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Weights idle, ring empty; Trail gym owners locked out of their businesses

“Honestly, it’s been a nightmare,” Glen Kalesniko, Pride Gym, said of the 2+ month lockout
Glen Kalesniko (left) and Mark Allen stand locked outside their respective downtown Trail businesses because the building that houses Pride Gym and Performance Fitness has been closed more than two months due to fire code violations. Photo: Jim Bailey

Two longtime Trail businesses are fighting to stay afloat after being shut out of their respective facilities.

On Nov. 20, the building at 1425 Cedar Ave. was shutdown due to historic fire code violations after an employee smelled smoke and called Kootenay Boundary Regional Fire and Rescue.

Now more than two months later and still locked out, the owners of Pride Gym, Glen Kalesniko, and Performance Fitness, Mark Allen, and their patrons, are feeling the pinch, unable to enter the building and continue their workouts.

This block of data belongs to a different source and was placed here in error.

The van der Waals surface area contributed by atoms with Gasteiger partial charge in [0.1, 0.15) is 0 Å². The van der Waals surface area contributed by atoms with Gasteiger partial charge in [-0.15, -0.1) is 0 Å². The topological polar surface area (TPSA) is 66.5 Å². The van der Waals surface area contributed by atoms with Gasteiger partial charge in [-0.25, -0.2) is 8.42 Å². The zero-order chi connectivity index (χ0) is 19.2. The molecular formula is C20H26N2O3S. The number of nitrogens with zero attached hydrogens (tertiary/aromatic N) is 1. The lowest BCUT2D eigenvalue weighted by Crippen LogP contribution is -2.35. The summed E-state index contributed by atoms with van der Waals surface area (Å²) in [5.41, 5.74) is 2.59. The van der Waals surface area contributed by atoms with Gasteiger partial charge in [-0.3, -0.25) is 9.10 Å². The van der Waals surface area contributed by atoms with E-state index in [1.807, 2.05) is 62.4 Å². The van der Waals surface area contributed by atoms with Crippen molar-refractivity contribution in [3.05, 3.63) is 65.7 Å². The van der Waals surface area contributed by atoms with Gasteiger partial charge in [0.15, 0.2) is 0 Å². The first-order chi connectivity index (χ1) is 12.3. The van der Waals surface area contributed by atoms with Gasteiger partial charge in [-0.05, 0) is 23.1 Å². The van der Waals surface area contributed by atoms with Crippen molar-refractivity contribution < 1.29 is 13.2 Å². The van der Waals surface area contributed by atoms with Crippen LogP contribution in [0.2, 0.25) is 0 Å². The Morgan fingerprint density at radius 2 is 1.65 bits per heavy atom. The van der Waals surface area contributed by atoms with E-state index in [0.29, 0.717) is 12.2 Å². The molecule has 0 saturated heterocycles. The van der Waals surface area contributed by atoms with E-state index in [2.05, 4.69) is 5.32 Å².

“I’ve been at my gym for over 32 years and 23 in that space, and both me and Mark did 15 months of COVID, and now this,” Kalesniko told the Trail Times. “We are just building our business back up right from the brink, just getting it going, and we didn’t even make the year.

“We had no idea there were years of fire code violations,” added Kalesniko. “We were never notified by the landlord or fire department.”

January and February are traditionally the best months for both gyms as New Year’s resolutions kick in and memberships increase.

So the timing could not have been worse.

The cause was a smoking furnace motor, Kalesniko and Allen said, but upon further investigation, the regional fire department ordered the building closed.

Fire Chief Dan Derby confirmed that, indeed, the building owner had been warned.

“There has been fire orders on the building for 22 years,” said Derby. “And the only work that has been done is in the last 10 weeks. We are trying to work with the owner of the building and his representative to try and get to a level where we can work with them while there is occupancy and while the rest of the issues are being addressed,” he added.